A Common Issue with Business Blogs is Understanding the Reader

There are some really great blogs out there. One thing I know with near certainty is that these bloggers have all struggled with one thing: writing for the right audience.

When most business bloggers start formulating their blogging strategy they start with their customer. This is perfect. You need to write for your customer when you’re creating blog posts. This is the person you want to attract to your blog. It makes sense to have them in mind as you’re writing. You will speak in their language and appeal to their psyche.

For this blog I like to think of a small business owner whenever I write a post. There are a few actual real live people I picture in my head when I’m writing. I haven’t gone so far as to keep their pictures in front of me when I’m writing, but having an image in my head definitely helps me keep on task when writing a post.

The issue I and other bloggers have is writing for the wrong audience.

Back when I started Hunting Business Marketing I had the thought in my head to write for small hunting business owners. Those were the people I wanted to write for because they were the potential customers. The issue I had was that other hunting bloggers would read my posts. After some time I realized I was writing with myself – a hunting blogger – in mind. I was writing posts about how to blog and how to build traffic. I wasn’t focusing on the needs of my target audience – small hunting business owners.

Eventually I was able to shift the focus back to the correct audience and I started attracting the right people.

Again with my site Country Music Life I ran into questions of audience, but this time it was more about focusing on specific niches of country music fans. I’m a country music fan myself so it was easy to write about what interested me, but what I realized later was that most of the readers were women. Over time I started writing my posts with women in mind. I wanted to appeal to their senses. I wanted to write the kind of posts that would get them excited about new country music or maybe write a review that disagreed with how they felt about a particular country artist.

So far the strategy has worked and CML remains a popular destination for new country music and insight.

There were a couple lessons I learned while writing for HBM and CML. Hopefully the lessons will help you with your business blogging venture.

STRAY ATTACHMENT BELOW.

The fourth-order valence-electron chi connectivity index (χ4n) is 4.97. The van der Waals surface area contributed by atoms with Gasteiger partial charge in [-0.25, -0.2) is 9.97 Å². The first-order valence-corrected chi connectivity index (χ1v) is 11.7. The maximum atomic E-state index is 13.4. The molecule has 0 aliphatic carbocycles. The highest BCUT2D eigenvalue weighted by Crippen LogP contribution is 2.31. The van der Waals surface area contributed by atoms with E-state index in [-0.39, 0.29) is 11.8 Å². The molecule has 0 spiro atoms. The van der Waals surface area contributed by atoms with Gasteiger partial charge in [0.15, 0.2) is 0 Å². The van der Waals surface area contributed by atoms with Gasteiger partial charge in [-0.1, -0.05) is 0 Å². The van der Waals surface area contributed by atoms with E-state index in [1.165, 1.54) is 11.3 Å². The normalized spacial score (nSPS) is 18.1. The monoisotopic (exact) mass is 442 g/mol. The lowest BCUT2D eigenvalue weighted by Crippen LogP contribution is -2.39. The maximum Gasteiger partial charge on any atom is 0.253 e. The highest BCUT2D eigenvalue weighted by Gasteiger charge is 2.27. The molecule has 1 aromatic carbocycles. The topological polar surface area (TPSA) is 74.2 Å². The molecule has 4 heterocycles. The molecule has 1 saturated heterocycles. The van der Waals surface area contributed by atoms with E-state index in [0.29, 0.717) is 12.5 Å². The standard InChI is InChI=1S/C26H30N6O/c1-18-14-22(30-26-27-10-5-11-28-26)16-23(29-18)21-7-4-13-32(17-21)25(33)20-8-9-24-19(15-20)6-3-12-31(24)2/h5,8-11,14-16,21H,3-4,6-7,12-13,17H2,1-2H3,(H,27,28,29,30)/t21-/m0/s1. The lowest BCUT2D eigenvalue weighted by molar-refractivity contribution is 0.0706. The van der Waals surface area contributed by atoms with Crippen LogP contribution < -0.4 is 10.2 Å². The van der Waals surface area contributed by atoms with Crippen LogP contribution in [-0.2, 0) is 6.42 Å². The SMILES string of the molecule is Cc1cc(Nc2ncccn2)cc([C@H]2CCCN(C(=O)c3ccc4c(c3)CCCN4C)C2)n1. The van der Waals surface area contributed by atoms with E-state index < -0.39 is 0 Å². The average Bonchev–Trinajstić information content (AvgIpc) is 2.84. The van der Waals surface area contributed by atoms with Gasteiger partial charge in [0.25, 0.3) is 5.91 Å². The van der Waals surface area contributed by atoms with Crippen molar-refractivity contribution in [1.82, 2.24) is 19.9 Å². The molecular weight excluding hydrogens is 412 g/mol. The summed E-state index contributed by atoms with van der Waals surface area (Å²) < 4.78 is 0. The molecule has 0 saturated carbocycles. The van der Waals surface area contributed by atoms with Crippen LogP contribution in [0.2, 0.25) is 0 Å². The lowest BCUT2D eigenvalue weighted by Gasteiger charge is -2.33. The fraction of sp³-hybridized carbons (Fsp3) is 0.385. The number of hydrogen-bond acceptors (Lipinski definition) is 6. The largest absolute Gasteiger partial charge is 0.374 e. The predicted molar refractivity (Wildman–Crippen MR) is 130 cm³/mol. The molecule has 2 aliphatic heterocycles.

Maintain The Focus On Your Blog

It’s easy to lose focus of your customer when blogging. It doesn’t happen all the time, but occasionally you’ll find yourself writing about topics that might only interest you. It still happens to me. It’s certainly Ok to do this once in a while, but it’s better to focus on what your audience wants to read.

I’ll give an example and the person it’s about will probably roll their eyes if they read this, but imagine a designer that writes a blog for their business. It makes sense to write with the client in mind, which is likely small business owners or project managers in larger firms. A common issue is getting caught up in the design details and writing a post that would be interesting to other designers, but not to clients.

This can happen in any industry and it’s one of the pitfalls of blogging.

Maintain the focus on your target audience.

Adapt Your Blog’s Focus

One thing I did with CML was to adapt to what the audience was demanding. I had a general idea of what people wanted to read, but as I gained a better understanding of the audience I was able to adapt the topics. This is where analytics become important. You want to analyze the posts that are most popular with your target audience. These might not be your most popular posts overall. You want to focus on the posts that attract the attention of the people that actually pay you.

Use an analytics program (I use Google Analytics) to learn about your readers. You can also interact with people that leave comments or share your articles via social media. Learn what is interesting to your target audience and expand in those areas.

What to Do With Throwaway Ideas

One thing that happens to me is I’ll have an itch to write about something, but I don’t have a blog for it to fit. These could be personal and professional topics, but they just don’t fit here on GBW or any of the other sites. This is why I created a blog at DayneShuda.com. Instead of throwing away certain ideas and forgetting about them I keep them saved for posts on my personal site. Creativity shouldn’t be squashed just because it doesn’t fit with your business blogging audience. Save it for another blog.

You can even turn throwaway ideas into guest posts on other blogs. Do a little searching and find a blog where your idea will make perfect sense for the audience. It will allow your creativity to grow while also exposing you (and your brand) to a brand new audience.

It can be tough to maintain focus when blogging. Make sure you’re writing for the people that pay you. Don’t get distracted by traffic unless it’s traffic from the right people. And if you have great ideas that don’t fit feel free to keep a personal blog or write guest posts.

Do you struggle with blogging focus?

Share your story in the comments and let’s discuss.

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